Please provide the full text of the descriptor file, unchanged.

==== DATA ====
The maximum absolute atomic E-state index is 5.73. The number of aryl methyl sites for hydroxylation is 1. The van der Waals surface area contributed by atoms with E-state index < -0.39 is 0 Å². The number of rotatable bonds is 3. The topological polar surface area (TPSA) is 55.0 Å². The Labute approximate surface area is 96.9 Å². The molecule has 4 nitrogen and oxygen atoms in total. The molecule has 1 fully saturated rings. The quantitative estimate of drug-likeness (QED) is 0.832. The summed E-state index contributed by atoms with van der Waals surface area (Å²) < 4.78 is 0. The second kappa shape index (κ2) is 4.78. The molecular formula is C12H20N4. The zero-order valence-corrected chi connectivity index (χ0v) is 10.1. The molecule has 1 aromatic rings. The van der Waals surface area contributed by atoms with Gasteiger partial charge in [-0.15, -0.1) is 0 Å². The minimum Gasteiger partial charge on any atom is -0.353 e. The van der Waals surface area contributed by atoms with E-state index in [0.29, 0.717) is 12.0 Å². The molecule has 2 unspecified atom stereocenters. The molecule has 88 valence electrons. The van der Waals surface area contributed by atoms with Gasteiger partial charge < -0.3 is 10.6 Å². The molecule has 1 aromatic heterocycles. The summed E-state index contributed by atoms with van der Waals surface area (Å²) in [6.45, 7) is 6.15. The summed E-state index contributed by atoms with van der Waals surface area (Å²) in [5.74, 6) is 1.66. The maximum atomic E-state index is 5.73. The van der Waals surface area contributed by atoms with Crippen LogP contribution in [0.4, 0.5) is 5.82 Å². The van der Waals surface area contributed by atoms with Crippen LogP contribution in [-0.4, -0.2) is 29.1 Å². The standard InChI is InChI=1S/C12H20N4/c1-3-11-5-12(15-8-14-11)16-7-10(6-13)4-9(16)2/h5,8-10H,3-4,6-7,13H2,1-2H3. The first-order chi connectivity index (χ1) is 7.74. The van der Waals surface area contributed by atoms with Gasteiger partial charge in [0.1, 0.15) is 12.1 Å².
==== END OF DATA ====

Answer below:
The maximum absolute atomic E-state index is 5.73. The number of aryl methyl sites for hydroxylation is 1. The van der Waals surface area contributed by atoms with E-state index < -0.39 is 0 Å². The number of rotatable bonds is 3. The topological polar surface area (TPSA) is 55.0 Å². The Labute approximate surface area is 96.9 Å². The molecule has 4 nitrogen and oxygen atoms in total. The molecule has 1 fully saturated rings. The quantitative estimate of drug-likeness (QED) is 0.832. The summed E-state index contributed by atoms with van der Waals surface area (Å²) < 4.78 is 0. The second kappa shape index (κ2) is 4.78. The molecular formula is C12H20N4. The zero-order valence-corrected chi connectivity index (χ0v) is 10.1. The molecule has 1 aromatic rings. The van der Waals surface area contributed by atoms with Gasteiger partial charge in [-0.15, -0.1) is 0 Å². The minimum Gasteiger partial charge on any atom is -0.353 e. The van der Waals surface area contributed by atoms with E-state index in [0.29, 0.717) is 12.0 Å². The molecule has 2 unspecified atom stereocenters. The molecule has 88 valence electrons. The van der Waals surface area contributed by atoms with Gasteiger partial charge < -0.3 is 10.6 Å². The molecule has 1 aromatic heterocycles. The summed E-state index contributed by atoms with van der Waals surface area (Å²) in [6.45, 7) is 6.15. The summed E-state index contributed by atoms with van der Waals surface area (Å²) in [5.74, 6) is 1.66. The maximum atomic E-state index is 5.73. The van der Waals surface area contributed by atoms with Crippen LogP contribution in [0.4, 0.5) is 5.82 Å². The van der Waals surface area contributed by atoms with Crippen LogP contribution in [-0.4, -0.2) is 29.1 Å². The standard InChI is InChI=1S/C12H20N4/c1-3-11-5-12(15-8-14-11)16-7-10(6-13)4-9(16)2/h5,8-10H,3-4,6-7,13H2,1-2H3. The first-order chi connectivity index (χ1) is 7.74. The van der Waals surface area contributed by atoms with Gasteiger partial charge in [0.1, 0.15) is 12.1 Å².